Was there a moment where you had reservations about taking the plunge? Was there a fallback plan in place?
No! I was completely delusional from the start! I was utterly convinced that it was going to happen no matter what! I think most people need to have that kind of delusion going into it! [laughs] You need to completely deny the odds you are facing and just know that it’s going to work out. There is nothing wrong with having a Plan B and there is certainly nothing wrong with educating yourself in other areas. I think that is a rock of good actors and artists in general. But in terms of what I was going to do professionally if acting didn’t work out? I honestly could not tell you where the hell I would be right now! If somebody told me today, “You can’t act anymore.” I would not have a single usable skill for the world! [laughs] It’s just what I was kind of put here for, I think.
Who were some of the biggest influences on you as an artist?
I had a lot of highly influential teachers like my high school drama teacher and some professors in college, but that first interaction with Uta Hagen, who is one of the great American acting teachers and a legend in her own right, was transformational for me. Soon after I graduated from college, I worked with Jeff Daniels at his theater in Michigan called The Purple Rose Theatre. He is a playwright and I was acting in a play that he had written. That started a long relationship with him and the theater that’s lasted for 20+ years. I have done multiple shows there and they have also produced multiple plays of mine. They are, in many ways, my artistic home and my touchstone for the right way to do things. That has been a place I have found to be incredibly fertile and good for me. Those are two people right off the bat who I can think of who influenced me a great deal. I have been so fortunate to work with so many great playwrights, writers, directors and other actors over the years. I feel like you take a little piece of something from everybody and I have been lucky in terms of the catalog of people I have come in contact with. I have been more than lucky! I have been really, really fortunate.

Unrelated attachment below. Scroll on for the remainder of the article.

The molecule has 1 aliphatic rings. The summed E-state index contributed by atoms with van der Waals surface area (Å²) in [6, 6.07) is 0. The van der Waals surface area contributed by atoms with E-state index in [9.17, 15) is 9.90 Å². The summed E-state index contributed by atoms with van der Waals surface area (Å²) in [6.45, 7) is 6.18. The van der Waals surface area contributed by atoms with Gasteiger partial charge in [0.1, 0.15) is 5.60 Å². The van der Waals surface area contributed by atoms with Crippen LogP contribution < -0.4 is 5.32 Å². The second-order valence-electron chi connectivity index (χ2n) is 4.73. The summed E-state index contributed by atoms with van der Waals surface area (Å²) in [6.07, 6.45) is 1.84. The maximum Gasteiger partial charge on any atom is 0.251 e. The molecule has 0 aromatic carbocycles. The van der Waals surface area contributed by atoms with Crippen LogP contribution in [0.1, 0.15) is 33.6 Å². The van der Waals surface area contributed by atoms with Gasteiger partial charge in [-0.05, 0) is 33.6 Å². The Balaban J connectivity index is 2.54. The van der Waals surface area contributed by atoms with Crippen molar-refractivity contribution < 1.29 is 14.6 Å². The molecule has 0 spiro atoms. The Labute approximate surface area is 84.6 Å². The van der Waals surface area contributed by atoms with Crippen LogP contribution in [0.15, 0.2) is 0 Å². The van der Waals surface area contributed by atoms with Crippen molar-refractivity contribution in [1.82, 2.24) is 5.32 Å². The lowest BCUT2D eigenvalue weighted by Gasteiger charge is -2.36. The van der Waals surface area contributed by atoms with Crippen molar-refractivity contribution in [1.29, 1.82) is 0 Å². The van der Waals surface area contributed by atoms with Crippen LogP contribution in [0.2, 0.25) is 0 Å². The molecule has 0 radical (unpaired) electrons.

Building a successful career is no easy task and I’m sure your path can serve as an inspiration to many young artists. What’s the secret to longevity, if there is one, in this industry?